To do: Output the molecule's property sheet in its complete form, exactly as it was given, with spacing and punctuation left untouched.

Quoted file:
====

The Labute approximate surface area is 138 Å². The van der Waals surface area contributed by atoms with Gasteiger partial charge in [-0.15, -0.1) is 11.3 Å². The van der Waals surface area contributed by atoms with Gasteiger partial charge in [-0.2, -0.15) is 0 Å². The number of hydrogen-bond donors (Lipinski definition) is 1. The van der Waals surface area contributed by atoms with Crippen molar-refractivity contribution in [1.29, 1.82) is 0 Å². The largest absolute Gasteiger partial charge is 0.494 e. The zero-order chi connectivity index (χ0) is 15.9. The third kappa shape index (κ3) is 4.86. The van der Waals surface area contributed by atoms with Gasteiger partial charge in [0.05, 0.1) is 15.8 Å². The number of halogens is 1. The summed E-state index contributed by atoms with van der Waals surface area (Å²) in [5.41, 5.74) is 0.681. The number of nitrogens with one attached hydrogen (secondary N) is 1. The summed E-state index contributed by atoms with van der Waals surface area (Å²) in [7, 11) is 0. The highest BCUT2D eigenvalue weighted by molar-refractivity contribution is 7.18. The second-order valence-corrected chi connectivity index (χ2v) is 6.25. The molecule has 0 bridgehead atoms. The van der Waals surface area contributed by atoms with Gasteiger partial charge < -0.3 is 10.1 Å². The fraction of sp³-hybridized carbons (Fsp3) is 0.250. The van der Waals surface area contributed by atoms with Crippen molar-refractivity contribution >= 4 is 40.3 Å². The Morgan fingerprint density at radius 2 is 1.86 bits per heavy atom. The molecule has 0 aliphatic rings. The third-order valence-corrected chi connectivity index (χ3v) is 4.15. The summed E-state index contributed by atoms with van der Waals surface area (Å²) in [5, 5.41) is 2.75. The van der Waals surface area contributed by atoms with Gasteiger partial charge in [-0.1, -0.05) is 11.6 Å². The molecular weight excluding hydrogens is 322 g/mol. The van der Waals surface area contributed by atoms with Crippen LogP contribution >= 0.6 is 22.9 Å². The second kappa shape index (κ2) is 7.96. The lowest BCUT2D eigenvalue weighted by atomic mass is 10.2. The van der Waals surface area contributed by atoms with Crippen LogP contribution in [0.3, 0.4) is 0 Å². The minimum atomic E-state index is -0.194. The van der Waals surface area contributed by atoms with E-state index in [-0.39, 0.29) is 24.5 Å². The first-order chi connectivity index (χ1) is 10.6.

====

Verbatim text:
The Labute approximate surface area is 138 Å². The van der Waals surface area contributed by atoms with Gasteiger partial charge in [-0.15, -0.1) is 11.3 Å². The van der Waals surface area contributed by atoms with Gasteiger partial charge in [-0.2, -0.15) is 0 Å². The number of hydrogen-bond donors (Lipinski definition) is 1. The van der Waals surface area contributed by atoms with Crippen molar-refractivity contribution in [1.29, 1.82) is 0 Å². The largest absolute Gasteiger partial charge is 0.494 e. The zero-order chi connectivity index (χ0) is 15.9. The third kappa shape index (κ3) is 4.86. The van der Waals surface area contributed by atoms with Gasteiger partial charge in [0.05, 0.1) is 15.8 Å². The number of halogens is 1. The summed E-state index contributed by atoms with van der Waals surface area (Å²) in [5.41, 5.74) is 0.681. The number of nitrogens with one attached hydrogen (secondary N) is 1. The summed E-state index contributed by atoms with van der Waals surface area (Å²) in [7, 11) is 0. The highest BCUT2D eigenvalue weighted by molar-refractivity contribution is 7.18. The second-order valence-corrected chi connectivity index (χ2v) is 6.25. The molecule has 0 bridgehead atoms. The van der Waals surface area contributed by atoms with Gasteiger partial charge < -0.3 is 10.1 Å². The fraction of sp³-hybridized carbons (Fsp3) is 0.250. The van der Waals surface area contributed by atoms with Crippen molar-refractivity contribution >= 4 is 40.3 Å². The Morgan fingerprint density at radius 2 is 1.86 bits per heavy atom. The molecule has 0 aliphatic rings. The third-order valence-corrected chi connectivity index (χ3v) is 4.15. The summed E-state index contributed by atoms with van der Waals surface area (Å²) in [5, 5.41) is 2.75. The van der Waals surface area contributed by atoms with Gasteiger partial charge in [-0.1, -0.05) is 11.6 Å². The molecular weight excluding hydrogens is 322 g/mol. The van der Waals surface area contributed by atoms with Crippen LogP contribution >= 0.6 is 22.9 Å². The second kappa shape index (κ2) is 7.96. The lowest BCUT2D eigenvalue weighted by atomic mass is 10.2. The van der Waals surface area contributed by atoms with Crippen LogP contribution in [0.3, 0.4) is 0 Å². The minimum atomic E-state index is -0.194. The van der Waals surface area contributed by atoms with E-state index in [-0.39, 0.29) is 24.5 Å². The first-order chi connectivity index (χ1) is 10.6.